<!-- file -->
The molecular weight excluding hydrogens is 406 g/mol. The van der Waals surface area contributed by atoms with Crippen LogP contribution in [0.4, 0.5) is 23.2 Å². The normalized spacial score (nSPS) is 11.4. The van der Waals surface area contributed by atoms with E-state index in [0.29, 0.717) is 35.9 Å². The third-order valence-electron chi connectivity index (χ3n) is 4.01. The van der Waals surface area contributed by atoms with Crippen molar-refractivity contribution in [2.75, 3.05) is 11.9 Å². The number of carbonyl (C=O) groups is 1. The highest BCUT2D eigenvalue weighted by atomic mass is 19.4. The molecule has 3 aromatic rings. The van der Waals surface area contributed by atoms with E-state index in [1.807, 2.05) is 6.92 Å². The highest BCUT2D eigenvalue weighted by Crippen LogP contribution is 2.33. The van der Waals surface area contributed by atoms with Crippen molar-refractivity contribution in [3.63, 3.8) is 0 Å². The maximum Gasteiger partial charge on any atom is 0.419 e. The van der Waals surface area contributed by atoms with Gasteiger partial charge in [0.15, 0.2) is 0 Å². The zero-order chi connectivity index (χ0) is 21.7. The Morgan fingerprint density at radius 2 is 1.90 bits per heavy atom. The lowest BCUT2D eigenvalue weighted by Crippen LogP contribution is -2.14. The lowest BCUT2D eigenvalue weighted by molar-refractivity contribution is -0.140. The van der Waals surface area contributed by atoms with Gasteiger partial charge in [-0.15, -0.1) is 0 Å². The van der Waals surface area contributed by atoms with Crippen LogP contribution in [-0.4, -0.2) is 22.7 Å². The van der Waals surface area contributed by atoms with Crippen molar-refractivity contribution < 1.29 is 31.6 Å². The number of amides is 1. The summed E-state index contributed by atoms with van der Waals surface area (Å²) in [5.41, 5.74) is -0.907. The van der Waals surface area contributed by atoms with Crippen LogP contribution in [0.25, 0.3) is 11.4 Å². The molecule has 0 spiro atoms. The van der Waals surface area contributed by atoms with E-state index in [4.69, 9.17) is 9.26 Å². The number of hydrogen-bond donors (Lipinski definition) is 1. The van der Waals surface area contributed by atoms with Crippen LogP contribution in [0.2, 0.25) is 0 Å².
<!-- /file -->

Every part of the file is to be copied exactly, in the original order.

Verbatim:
The molecular weight excluding hydrogens is 406 g/mol. The van der Waals surface area contributed by atoms with Crippen LogP contribution in [0.4, 0.5) is 23.2 Å². The normalized spacial score (nSPS) is 11.4. The van der Waals surface area contributed by atoms with E-state index in [0.29, 0.717) is 35.9 Å². The third-order valence-electron chi connectivity index (χ3n) is 4.01. The van der Waals surface area contributed by atoms with Crippen molar-refractivity contribution in [2.75, 3.05) is 11.9 Å². The number of carbonyl (C=O) groups is 1. The highest BCUT2D eigenvalue weighted by atomic mass is 19.4. The molecule has 3 aromatic rings. The van der Waals surface area contributed by atoms with E-state index in [1.807, 2.05) is 6.92 Å². The highest BCUT2D eigenvalue weighted by Crippen LogP contribution is 2.33. The van der Waals surface area contributed by atoms with Crippen molar-refractivity contribution in [3.63, 3.8) is 0 Å². The maximum Gasteiger partial charge on any atom is 0.419 e. The van der Waals surface area contributed by atoms with Gasteiger partial charge in [0.15, 0.2) is 0 Å². The zero-order chi connectivity index (χ0) is 21.7. The Morgan fingerprint density at radius 2 is 1.90 bits per heavy atom. The lowest BCUT2D eigenvalue weighted by Crippen LogP contribution is -2.14. The lowest BCUT2D eigenvalue weighted by molar-refractivity contribution is -0.140. The van der Waals surface area contributed by atoms with Gasteiger partial charge in [-0.15, -0.1) is 0 Å². The van der Waals surface area contributed by atoms with Crippen LogP contribution in [-0.4, -0.2) is 22.7 Å². The van der Waals surface area contributed by atoms with Crippen molar-refractivity contribution < 1.29 is 31.6 Å². The number of amides is 1. The summed E-state index contributed by atoms with van der Waals surface area (Å²) in [5.41, 5.74) is -0.907. The van der Waals surface area contributed by atoms with Crippen LogP contribution in [0.25, 0.3) is 11.4 Å². The molecule has 0 spiro atoms. The van der Waals surface area contributed by atoms with E-state index in [4.69, 9.17) is 9.26 Å². The number of hydrogen-bond donors (Lipinski definition) is 1. The van der Waals surface area contributed by atoms with Crippen LogP contribution in [0.2, 0.25) is 0 Å².